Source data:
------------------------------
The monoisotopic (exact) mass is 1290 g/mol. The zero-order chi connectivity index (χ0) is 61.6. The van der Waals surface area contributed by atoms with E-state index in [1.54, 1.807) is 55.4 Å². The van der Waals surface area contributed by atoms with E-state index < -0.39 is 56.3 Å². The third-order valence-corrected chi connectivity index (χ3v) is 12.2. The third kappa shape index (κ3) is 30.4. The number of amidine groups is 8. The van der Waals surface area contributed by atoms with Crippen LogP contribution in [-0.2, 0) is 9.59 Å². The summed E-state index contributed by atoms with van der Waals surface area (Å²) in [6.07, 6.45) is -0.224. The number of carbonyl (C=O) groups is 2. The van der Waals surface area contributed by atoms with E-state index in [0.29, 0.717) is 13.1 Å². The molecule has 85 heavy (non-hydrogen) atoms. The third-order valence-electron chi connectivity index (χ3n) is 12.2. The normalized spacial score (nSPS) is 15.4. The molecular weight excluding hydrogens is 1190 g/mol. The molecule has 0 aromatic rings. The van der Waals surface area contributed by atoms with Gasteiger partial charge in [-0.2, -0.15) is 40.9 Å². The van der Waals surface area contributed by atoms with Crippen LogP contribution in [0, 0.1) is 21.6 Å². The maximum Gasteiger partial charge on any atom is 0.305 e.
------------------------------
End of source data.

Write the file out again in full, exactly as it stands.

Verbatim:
The monoisotopic (exact) mass is 1290 g/mol. The zero-order chi connectivity index (χ0) is 61.6. The van der Waals surface area contributed by atoms with E-state index in [1.54, 1.807) is 55.4 Å². The van der Waals surface area contributed by atoms with E-state index < -0.39 is 56.3 Å². The third-order valence-corrected chi connectivity index (χ3v) is 12.2. The third kappa shape index (κ3) is 30.4. The number of amidine groups is 8. The van der Waals surface area contributed by atoms with Crippen LogP contribution in [-0.2, 0) is 9.59 Å². The summed E-state index contributed by atoms with van der Waals surface area (Å²) in [6.07, 6.45) is -0.224. The number of carbonyl (C=O) groups is 2. The van der Waals surface area contributed by atoms with E-state index in [0.29, 0.717) is 13.1 Å². The molecule has 85 heavy (non-hydrogen) atoms. The third-order valence-electron chi connectivity index (χ3n) is 12.2. The normalized spacial score (nSPS) is 15.4. The molecular weight excluding hydrogens is 1190 g/mol. The molecule has 0 aromatic rings. The van der Waals surface area contributed by atoms with Gasteiger partial charge in [-0.2, -0.15) is 40.9 Å². The van der Waals surface area contributed by atoms with Crippen LogP contribution in [0, 0.1) is 21.6 Å². The maximum Gasteiger partial charge on any atom is 0.305 e.